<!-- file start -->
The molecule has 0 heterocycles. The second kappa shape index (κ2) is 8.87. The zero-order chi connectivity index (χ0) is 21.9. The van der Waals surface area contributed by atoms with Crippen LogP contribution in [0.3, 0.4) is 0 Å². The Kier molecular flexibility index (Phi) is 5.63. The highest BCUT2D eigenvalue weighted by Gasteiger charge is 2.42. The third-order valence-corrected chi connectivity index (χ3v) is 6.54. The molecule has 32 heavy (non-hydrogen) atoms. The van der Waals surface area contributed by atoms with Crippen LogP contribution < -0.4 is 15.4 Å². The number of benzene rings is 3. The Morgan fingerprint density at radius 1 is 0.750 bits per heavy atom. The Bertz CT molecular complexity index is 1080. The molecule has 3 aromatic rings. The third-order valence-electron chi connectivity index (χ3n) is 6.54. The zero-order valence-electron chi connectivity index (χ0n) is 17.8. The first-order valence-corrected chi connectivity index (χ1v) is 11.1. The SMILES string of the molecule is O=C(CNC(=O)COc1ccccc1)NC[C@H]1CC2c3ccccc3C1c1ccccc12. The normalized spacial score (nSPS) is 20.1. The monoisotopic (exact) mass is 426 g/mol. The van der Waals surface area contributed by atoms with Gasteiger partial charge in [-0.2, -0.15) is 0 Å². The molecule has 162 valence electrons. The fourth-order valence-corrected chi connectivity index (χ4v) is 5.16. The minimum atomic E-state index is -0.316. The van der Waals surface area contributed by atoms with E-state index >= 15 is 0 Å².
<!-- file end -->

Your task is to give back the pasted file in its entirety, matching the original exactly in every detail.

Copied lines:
The molecule has 0 heterocycles. The second kappa shape index (κ2) is 8.87. The zero-order chi connectivity index (χ0) is 21.9. The van der Waals surface area contributed by atoms with Crippen LogP contribution in [0.3, 0.4) is 0 Å². The Kier molecular flexibility index (Phi) is 5.63. The highest BCUT2D eigenvalue weighted by Gasteiger charge is 2.42. The third-order valence-corrected chi connectivity index (χ3v) is 6.54. The molecule has 32 heavy (non-hydrogen) atoms. The van der Waals surface area contributed by atoms with Crippen LogP contribution < -0.4 is 15.4 Å². The number of benzene rings is 3. The Morgan fingerprint density at radius 1 is 0.750 bits per heavy atom. The Bertz CT molecular complexity index is 1080. The molecule has 3 aromatic rings. The third-order valence-electron chi connectivity index (χ3n) is 6.54. The zero-order valence-electron chi connectivity index (χ0n) is 17.8. The first-order valence-corrected chi connectivity index (χ1v) is 11.1. The SMILES string of the molecule is O=C(CNC(=O)COc1ccccc1)NC[C@H]1CC2c3ccccc3C1c1ccccc12. The normalized spacial score (nSPS) is 20.1. The monoisotopic (exact) mass is 426 g/mol. The van der Waals surface area contributed by atoms with Gasteiger partial charge in [-0.2, -0.15) is 0 Å². The molecule has 162 valence electrons. The fourth-order valence-corrected chi connectivity index (χ4v) is 5.16. The minimum atomic E-state index is -0.316. The van der Waals surface area contributed by atoms with E-state index >= 15 is 0 Å².